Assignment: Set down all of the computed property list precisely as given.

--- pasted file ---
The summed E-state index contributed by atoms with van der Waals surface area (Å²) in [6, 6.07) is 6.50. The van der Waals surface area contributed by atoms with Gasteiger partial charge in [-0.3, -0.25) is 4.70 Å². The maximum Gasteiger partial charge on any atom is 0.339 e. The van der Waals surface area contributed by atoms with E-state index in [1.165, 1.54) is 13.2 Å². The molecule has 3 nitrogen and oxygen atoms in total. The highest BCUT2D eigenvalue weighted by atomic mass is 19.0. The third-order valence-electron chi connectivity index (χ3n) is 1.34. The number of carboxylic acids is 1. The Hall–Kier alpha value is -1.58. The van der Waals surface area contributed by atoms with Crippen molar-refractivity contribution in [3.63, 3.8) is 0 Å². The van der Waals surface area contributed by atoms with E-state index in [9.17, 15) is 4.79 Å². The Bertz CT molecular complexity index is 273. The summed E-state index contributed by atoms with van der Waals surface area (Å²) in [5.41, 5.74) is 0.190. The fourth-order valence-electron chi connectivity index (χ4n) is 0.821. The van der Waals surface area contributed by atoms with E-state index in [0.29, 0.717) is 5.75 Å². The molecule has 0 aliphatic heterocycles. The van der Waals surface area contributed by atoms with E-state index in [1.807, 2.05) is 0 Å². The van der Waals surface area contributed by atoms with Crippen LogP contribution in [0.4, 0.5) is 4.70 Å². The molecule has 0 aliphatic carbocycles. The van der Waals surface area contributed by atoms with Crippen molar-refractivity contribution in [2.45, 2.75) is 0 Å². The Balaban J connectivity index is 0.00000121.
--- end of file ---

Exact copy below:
The summed E-state index contributed by atoms with van der Waals surface area (Å²) in [6, 6.07) is 6.50. The van der Waals surface area contributed by atoms with Gasteiger partial charge in [-0.3, -0.25) is 4.70 Å². The maximum Gasteiger partial charge on any atom is 0.339 e. The van der Waals surface area contributed by atoms with E-state index in [1.165, 1.54) is 13.2 Å². The molecule has 3 nitrogen and oxygen atoms in total. The highest BCUT2D eigenvalue weighted by atomic mass is 19.0. The third-order valence-electron chi connectivity index (χ3n) is 1.34. The number of carboxylic acids is 1. The Hall–Kier alpha value is -1.58. The van der Waals surface area contributed by atoms with Crippen molar-refractivity contribution in [3.63, 3.8) is 0 Å². The van der Waals surface area contributed by atoms with E-state index in [9.17, 15) is 4.79 Å². The Bertz CT molecular complexity index is 273. The summed E-state index contributed by atoms with van der Waals surface area (Å²) in [5.41, 5.74) is 0.190. The fourth-order valence-electron chi connectivity index (χ4n) is 0.821. The van der Waals surface area contributed by atoms with E-state index in [0.29, 0.717) is 5.75 Å². The molecule has 0 aliphatic heterocycles. The van der Waals surface area contributed by atoms with E-state index in [1.807, 2.05) is 0 Å². The van der Waals surface area contributed by atoms with Crippen LogP contribution in [0.4, 0.5) is 4.70 Å². The molecule has 0 aliphatic carbocycles. The van der Waals surface area contributed by atoms with Crippen molar-refractivity contribution in [2.45, 2.75) is 0 Å². The Balaban J connectivity index is 0.00000121.